While there is finally some belief that the coronavirus situation in the U.S. is improving, most Americans feel that it’s time to reopen our economy, schools, and other institutions that represent “regular” life – with the caveat the social distancing and mask-wearing are explicitly encouraged. In fact, support for re-opening jumps from 49-38 percent to 60-31 percent when those caveats are added, according to new policy research conducted in August by The Winston Group for The Congressional Institute. We are pleased to present this analysis.

As we continue figuring out how to live lives impacted by both the virus itself and the economic fallout, research indicates that regardless of party, Americans are ready to get busy living again. However, the sequence is important: to get the economy moving again, we have to defeat the virus.

The state of the virus and reopening are among the top issues consuming people. Next to that, the economy and job as well as health care take precedence. When looked at from the perspective of political parties, Republicans tend be seen as stronger on the issues of jobs and economic growth while Democrats tend to have an edge on health care.

While millions continue to watch the labor market from the sidelines, we are starting to see signs of improvement. We have a long way to go, though. Here’s how an article from CNBC described the country going into 2020:

Hotel construction around the country had never been busier. Airline employment continued to climb to the highest levels in more than 16 years. Retail sales in December were up for a third straight month. And consumer spending reached an annual record of $13.28 trillion in 2019.

Contrast that with where we are today and it becomes all the more important for lawmakers to present a long-term focus for rejuvenating our economy.

One of the key findings from the research is that although people would like to go back to pre-COVID (known as “The Before Times” on social media), many do see the opportunity to make structural reforms to society. There have been a number of Federal regulations and policies lifted to speed up getting help to people who need it. Offering and improving services like telemedicine, e-learning platforms, and video platforms to conduct business have become critical.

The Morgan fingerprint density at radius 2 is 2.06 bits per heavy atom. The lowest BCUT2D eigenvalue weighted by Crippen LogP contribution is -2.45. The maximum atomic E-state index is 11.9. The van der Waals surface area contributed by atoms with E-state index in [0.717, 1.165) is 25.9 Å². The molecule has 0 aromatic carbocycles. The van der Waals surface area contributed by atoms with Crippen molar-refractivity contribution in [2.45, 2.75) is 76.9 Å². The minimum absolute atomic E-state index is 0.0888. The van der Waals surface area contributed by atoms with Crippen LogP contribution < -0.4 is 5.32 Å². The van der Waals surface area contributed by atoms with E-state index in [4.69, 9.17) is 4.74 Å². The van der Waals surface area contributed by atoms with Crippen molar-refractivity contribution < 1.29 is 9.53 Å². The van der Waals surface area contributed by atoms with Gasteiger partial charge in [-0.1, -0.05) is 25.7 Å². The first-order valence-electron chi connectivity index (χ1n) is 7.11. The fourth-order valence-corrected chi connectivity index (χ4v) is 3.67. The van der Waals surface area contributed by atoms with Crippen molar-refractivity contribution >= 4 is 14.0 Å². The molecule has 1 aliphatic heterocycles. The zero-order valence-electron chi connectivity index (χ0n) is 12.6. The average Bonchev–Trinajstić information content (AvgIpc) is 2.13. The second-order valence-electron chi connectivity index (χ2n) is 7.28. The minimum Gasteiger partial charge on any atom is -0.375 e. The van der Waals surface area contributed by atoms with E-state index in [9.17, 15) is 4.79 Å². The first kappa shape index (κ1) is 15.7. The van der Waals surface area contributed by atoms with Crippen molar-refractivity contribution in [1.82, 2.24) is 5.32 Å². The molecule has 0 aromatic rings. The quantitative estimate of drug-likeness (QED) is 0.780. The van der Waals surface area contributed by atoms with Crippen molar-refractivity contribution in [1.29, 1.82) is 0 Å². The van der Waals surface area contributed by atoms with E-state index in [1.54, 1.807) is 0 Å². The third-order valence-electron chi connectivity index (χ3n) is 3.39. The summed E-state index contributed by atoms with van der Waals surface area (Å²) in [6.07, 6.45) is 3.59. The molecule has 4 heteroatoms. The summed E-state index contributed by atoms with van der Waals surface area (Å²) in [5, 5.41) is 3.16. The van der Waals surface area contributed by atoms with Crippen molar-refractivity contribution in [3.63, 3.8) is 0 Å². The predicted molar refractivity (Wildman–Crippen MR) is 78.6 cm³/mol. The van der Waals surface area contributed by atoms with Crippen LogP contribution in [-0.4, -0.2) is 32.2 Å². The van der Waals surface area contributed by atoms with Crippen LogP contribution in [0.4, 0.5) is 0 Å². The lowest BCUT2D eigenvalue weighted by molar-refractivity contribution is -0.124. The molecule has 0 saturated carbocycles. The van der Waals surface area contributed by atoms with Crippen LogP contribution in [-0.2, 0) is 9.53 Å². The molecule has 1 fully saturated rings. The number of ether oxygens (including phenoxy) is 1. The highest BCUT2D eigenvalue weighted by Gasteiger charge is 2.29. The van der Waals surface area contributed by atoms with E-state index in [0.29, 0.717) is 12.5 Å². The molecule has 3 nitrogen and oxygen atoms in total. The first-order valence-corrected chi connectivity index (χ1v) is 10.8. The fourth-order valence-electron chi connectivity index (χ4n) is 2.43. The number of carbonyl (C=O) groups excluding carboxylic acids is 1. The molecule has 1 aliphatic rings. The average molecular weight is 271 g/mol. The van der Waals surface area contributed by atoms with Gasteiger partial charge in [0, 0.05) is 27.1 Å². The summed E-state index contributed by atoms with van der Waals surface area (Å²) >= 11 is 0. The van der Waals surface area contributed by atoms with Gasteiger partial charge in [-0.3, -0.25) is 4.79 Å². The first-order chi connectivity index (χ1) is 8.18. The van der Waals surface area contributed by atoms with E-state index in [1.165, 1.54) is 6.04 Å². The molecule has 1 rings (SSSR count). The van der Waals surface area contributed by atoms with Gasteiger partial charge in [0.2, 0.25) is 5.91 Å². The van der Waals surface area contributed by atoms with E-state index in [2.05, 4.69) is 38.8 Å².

As we dive into the research, we find that the workplace and how much people telecommute, small businesses, the travel industry, education, and health care were among the top things that people say are most changed – and some of those changes are likely permanent. There seems to be less consensus on whether restaurants will permanently change, and we’re seeing many innovative ideas on seating (would you prefer indoor or outdoor?), service, as well as an increase in delivery services and carryout options, even among fine-dining establishments.

Most people believe that the skills needed for the workforce will permanently change by a margin of 35-48 (with 48 percent believing the change will be permanent). There’s an interesting split between part-time workers and full-time employees, though. Part-time workers were particularly likely to see permanent changes (30-56, with 56 percent seeing permanent change) while full-time workers came in at 44-43 (with 43 percent seeing permanent change).

But – because there’s always a “but” – structural reform needs to be approached in a way that does not point to social engineering to entice Republicans and others who are open to changes in areas such as improving technology in education and health care.

We’ll look at other issues examined in The Winston Group’s research in a second blog post so stay tuned.

For the full report click, “America’s Views of Public Policy Proposals and Goals.”